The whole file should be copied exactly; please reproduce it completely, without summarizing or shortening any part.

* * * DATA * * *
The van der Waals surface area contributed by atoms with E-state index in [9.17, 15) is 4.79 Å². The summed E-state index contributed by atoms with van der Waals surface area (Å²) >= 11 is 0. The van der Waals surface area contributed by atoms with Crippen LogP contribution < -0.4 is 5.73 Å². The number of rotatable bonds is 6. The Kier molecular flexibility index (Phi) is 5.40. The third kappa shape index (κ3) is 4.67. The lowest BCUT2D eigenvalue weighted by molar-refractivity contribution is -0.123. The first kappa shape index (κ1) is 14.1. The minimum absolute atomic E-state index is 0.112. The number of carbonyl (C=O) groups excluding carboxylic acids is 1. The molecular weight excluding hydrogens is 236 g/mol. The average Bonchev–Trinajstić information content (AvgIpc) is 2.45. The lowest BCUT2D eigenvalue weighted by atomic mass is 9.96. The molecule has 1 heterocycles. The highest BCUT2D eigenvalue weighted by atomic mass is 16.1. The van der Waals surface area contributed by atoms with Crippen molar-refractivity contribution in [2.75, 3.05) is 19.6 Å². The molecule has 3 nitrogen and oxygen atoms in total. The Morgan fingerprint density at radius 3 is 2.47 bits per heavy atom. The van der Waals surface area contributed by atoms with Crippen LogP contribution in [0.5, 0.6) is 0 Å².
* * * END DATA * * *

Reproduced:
The van der Waals surface area contributed by atoms with E-state index in [9.17, 15) is 4.79 Å². The summed E-state index contributed by atoms with van der Waals surface area (Å²) >= 11 is 0. The van der Waals surface area contributed by atoms with Crippen LogP contribution < -0.4 is 5.73 Å². The number of rotatable bonds is 6. The Kier molecular flexibility index (Phi) is 5.40. The third kappa shape index (κ3) is 4.67. The lowest BCUT2D eigenvalue weighted by molar-refractivity contribution is -0.123. The first kappa shape index (κ1) is 14.1. The minimum absolute atomic E-state index is 0.112. The number of carbonyl (C=O) groups excluding carboxylic acids is 1. The molecular weight excluding hydrogens is 236 g/mol. The average Bonchev–Trinajstić information content (AvgIpc) is 2.45. The lowest BCUT2D eigenvalue weighted by atomic mass is 9.96. The molecule has 1 heterocycles. The highest BCUT2D eigenvalue weighted by atomic mass is 16.1. The van der Waals surface area contributed by atoms with Crippen molar-refractivity contribution in [2.75, 3.05) is 19.6 Å². The molecule has 3 nitrogen and oxygen atoms in total. The Morgan fingerprint density at radius 3 is 2.47 bits per heavy atom. The van der Waals surface area contributed by atoms with Crippen LogP contribution in [0.5, 0.6) is 0 Å².